This is the part where I could find the clip on YouTube where he talks about it. It’s the best part of the interview. For all the clips the NBA sent out from this interview, there really wasn’t anything more incredible in his interview than of him talking about the sacrifices he made in his life to get 5 NBA World Champion rings in 7 attempts. He talked about how he wanted to go out, but he wanted to win more, so when others were enjoying the good life, he was in the gym, Jordan-ifying his jumpshot and working on developing point-guard like dribbling skills – when he wasn’t picking Tex Winter’s head about offensive philosophies.

You’ll just have to watch the interview in full.

Eventually, you have to be prepared for the fact that the process to your goals is gonna be cold, lonely, and filled with immersible uncertainty.

It seems as though loneliness is the non-sellable shit they seem to forget to talk about in self-help books. I supposed it wouldn’t make it sound as easy as they’d like you to believe it is.

It’s lonely. And before you string a few great days together, you’ll at best be able to pepper them between days that don’t get you anywhere. And then there’s going to be days where you’re not going to want to do what needs to be done. Keep it up, and you’ll find years that way.

Then there will be those side jobs done along the way that will feel like it’s taking you in the exact opposite direction than the ones your goals are in. It’s because it’s true. It’s call “side work,” because it pulls you aside, off the path you want to go in. You’ll find yourself mastering the art of procrastination, admiring the artwork on your craft beer, liking 20 different Zen / Buddhist self-help / positivity Facebook pages, wishing you could cash out the play money you won tonight on the World Series of Poker app, wondering how fresh the rings are in your Portland Starbucks coffee cup, and placing bets with on whether or not you can run that Starbucks Pike Roast K-Cup through the Keurig a second time so it will give you just enough caffeine to get you through the next task but not keep you up before the early morning infomercials take over FX Network.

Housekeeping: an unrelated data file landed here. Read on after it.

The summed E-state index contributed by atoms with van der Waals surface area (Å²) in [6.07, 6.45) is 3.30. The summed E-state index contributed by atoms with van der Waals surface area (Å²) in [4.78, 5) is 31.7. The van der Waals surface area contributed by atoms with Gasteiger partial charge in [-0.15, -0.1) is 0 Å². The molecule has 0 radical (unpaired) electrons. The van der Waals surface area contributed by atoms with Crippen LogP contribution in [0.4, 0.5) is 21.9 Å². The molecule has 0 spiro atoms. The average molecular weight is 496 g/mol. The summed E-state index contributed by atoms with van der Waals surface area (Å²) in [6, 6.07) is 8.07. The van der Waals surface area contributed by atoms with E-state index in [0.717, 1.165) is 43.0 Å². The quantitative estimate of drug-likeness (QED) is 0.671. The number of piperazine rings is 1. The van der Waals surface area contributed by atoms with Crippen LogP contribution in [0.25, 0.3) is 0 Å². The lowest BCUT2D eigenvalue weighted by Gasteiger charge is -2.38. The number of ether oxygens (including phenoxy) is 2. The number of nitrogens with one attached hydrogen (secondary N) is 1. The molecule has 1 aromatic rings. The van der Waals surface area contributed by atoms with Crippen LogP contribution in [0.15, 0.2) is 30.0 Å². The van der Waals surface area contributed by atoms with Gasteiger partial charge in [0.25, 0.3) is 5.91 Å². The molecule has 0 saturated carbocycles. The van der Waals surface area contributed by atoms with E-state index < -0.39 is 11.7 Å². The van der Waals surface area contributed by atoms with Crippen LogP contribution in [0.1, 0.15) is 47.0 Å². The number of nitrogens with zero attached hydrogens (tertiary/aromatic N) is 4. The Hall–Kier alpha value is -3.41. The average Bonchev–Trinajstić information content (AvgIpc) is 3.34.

That’s before you switch to Bulleit Bourbon & Diet Coke in a Ball mason jar to help pull you from the anxiety and into your passion – not that a habit should be made of such things.

But eventually, you learn to turn into the storm

Katie and I heard a podcast I heard on Beyond the To-Do List (or Inside the Owner’s Mind – it’s been 6 weeks). Whichever it was, it talked about how, eventually, the storm is going to rain down on you. You could run from it but then you’re worn out and it just rains on you for a longer period of time. The other option is to turn and walk through it. You’ll get coated in rain, but you get through it quicker and get to the drying the ring fingers that will, hopefully, display your own gold and diamond championship rings and make all those hours by yourself worth it.

So, good news. You’re not alone in your loneliness. We ‘re all feeling the cold shoulder sensation together.

“Some people feel the rain. Others just get wet.” – Roger Miller (not Bob Dylan or Bob Marley – as popular attributed to.)

photo credit: NBA.com (found using Google Image Search for Kobe: The Interview publicity shot using Google’s Labeled for Reuse filter. Not intended to infringe on copyrights. Also, I don’t understand why Google says it came from a video-player page. If someone from NBA legal really doesn’t like it, please let me know.